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Hayes v. United States

United States District Court, E.D. Missouri, Eastern Division

August 10, 2016

RICO HAYES, Movant,
v.
UNITED STATES OF AMERICA, Respondent.

          MEMORANDUM AND ORDER

          CATHERINE D. PERRY UNITED STATES DISTRICT JUDGE.

         Movant Rico Hayes seeks relief under 28 U.S.C. § 2255, relying on the recently decided U.S. Supreme Court cases of Johnson v. United States, 135 S.Ct. 2551 (2015) and Welch v. United States, 136 S.Ct. 1257 (2016). Hayes was sentenced to 188 months imprisonment under the Armed Career Criminal Act, 18 U.S.C. §924(3). The government concedes that were Hayes sentenced today he would not be subject to the fifteen-year mandatory minimum sentence under the ACCA. The government opposes the motion, however, arguing that Hayes is really seeking relief under Descamps v. United States, 133 S.Ct. 2276 (2013). I conclude that Johnson opened the door to the claim Hayes raises now, and that his sentence under the ACCA violates his due process rights under the constitution. Hayes has already served more time in jail than the proper statutory maximum sentence, and so I will reduce his sentence to time served.

         Background

         On February 20, 2003, a jury convicted Rico Hayes of two counts of being a felon in possession of a firearm in violation of 18 U.S.C. §922(g)(1). Criminal Case No. 4:02CR536 DJS. On June 13, 2003, the Honorable Donald J. Stohr sentenced him to concurrent sentences of 188 months in prison, after finding that he had three previous convictions for violent felonies that supported imposition of a sentence under the Armed Career Criminal Act, 18 U.S.C. §924(e). Two of Hayes’ ACCA predicates were for burglary convictions under California Penal Code §459. Hayes’ conviction and sentence were affirmed on appeal in an unpublished per curiam opinion. United States v. Hayes, 87 Fed.Appx. 603, Case No. 03-2639 (8th Cir. January 21, 2004).

         In 2005 Hayes filed a motion to vacate, correct or set aside his sentence under 28 U.S.C. § 2255. E.D. Mo. Case No. 4:05CV163 DJS. Judge Stohr denied that motion and denied a certificate of appealability. Hayes did not appeal from that denial. He later filed several petitions to file successive § 2255 motions, which were denied.

         After the Supreme Court decided Johnson, the Eighth Circuit Court of Appeals granted Hayes’ petition for authorization to file a successive habeas application in the district court. Case No. 16-2233 (8th Cir. June 22, 2016) (docket entry #3). The Court of Appeals then ordered the matter transferred to this court (docket entry # 5). The case is thus properly before this court for consideration on the merits.[1]

         Discussion

         Hayes’ claim for relief relies on the interaction of several recent Supreme Court cases interpreting the Armed Career Criminal Act, 18 U.S.C. §924(e). That act enhances the sentences in felon in possession cases from a ten-year maximum to a fifteen-year mandatory minimum if a defendant has three previous convictions for a “violent felony.” The statute defines violent felony to include any felony that:

(i) has as an element the use, attempted use, or threatened use of physical force against the person of another; or
(ii) is burglary, arson, or extortion, involves use of explosives, or otherwise involves conduct that presents a serious potential risk of physical injury to another.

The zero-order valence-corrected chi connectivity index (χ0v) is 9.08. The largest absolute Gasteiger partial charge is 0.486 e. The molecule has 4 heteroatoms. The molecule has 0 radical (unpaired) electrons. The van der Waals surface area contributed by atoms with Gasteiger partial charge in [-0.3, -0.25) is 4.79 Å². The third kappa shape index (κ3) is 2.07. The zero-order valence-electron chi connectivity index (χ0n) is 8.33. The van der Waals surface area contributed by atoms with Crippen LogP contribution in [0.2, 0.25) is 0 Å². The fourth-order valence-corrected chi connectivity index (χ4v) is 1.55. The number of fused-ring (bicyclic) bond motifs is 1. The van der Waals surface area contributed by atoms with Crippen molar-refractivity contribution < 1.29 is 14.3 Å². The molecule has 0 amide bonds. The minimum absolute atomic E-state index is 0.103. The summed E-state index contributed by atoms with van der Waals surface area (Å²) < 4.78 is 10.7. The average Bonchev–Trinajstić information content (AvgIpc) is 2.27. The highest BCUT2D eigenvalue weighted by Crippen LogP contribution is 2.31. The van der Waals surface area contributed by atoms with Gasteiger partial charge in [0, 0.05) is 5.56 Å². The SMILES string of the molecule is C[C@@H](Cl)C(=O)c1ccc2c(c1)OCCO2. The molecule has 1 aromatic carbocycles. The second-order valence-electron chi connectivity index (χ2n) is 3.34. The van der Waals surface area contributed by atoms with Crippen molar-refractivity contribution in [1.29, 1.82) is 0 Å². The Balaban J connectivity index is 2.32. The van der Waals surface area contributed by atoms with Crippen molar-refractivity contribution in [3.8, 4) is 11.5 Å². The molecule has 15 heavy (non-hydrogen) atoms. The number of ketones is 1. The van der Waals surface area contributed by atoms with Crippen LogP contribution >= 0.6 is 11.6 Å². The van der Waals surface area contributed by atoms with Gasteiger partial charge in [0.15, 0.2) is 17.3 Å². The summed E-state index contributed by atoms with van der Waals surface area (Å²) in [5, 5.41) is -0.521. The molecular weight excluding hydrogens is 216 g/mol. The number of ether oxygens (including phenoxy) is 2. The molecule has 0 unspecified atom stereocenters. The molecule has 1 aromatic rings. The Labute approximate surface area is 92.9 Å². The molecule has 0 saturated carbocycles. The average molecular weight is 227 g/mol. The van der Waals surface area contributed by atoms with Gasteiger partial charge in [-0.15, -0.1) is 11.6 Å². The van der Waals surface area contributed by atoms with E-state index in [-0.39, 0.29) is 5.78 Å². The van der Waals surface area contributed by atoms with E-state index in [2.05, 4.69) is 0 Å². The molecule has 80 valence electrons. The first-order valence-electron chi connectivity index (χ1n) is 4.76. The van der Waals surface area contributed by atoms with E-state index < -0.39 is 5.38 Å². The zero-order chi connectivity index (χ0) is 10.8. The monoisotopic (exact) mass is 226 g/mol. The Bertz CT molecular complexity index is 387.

18 U.S.C. § 924(e)(2)(B) (emphasis added for “residual clause”).

         When Hayes was initially sentenced, his California burglary convictions qualified as violent felonies under the “enumerated acts” subsection of the ACCA, that is, they were considered burglaries under the first portion of subsection (e)(2)(B)(ii). He was thus subject to the fifteen-year-to-life imprisonment range under the ACCA, instead of the ten-year statutory maximum otherwise applicable to felon in possession cases under 18 U.S.C. §924(a)(2). In Descamps v. United States, 133 S.Ct. 2276 (2013), however, the Supreme Court held that a conviction under the very California burglary statute Hayes was convicted of could not be considered one of the enumerated offenses for ACCA enhancement purposes. But Descamps did not provide a basis for relief for people such as Hayes, for two reasons. First, Descamps was a rule of statutory interpretation and was not a rule of constitutional law made retroactive to cases on collateral review. Headbird v. United States, 813 F.3d 1092, 1097 (8th Cir. 2016); Ezell v. United States, 778 F.3d 762, 766 (9th Cir. 2015). Second, the crime of burglary under the California statute remained covered by the “residual clause” of the ACCA. See Talmore v. United States, 585 Fed.Appx. 567 (9th Cir. 2014) (rule of United States v. Park, 649 F.3d 1175 (9th Cir. 2011), that California burglary convictions were violent felonies under the residual clause was not changed by Descamps). Thus, before Johnson was decided, movant Hayes had no basis to obtain relief under §2255.

         In Johnson v. United States, 135 S.Ct. 2551 (2015), the Supreme Court held that the residual clause of the ACCA was unconstitutionally vague. More recently, the Supreme Court held that Johnson had announced a new substantive rule that applied retroactively to cases on collateral review. Welch v. United States, 136 S.Ct. 1257 (2016). On the basis of Johnson and Welch, movant argues that his previously imposed sentence violates the constitution, and that he was only subject to the ten-year statutory maximum sentence.

         The government opposes the requested relief, arguing that this is really a claim brought under Descamps. The government concedes that were Hayes to be sentenced today, he would not be considered an Armed Career Criminal. But the government argues that at the time Hayes was sentenced his California burglary convictions qualified under ...


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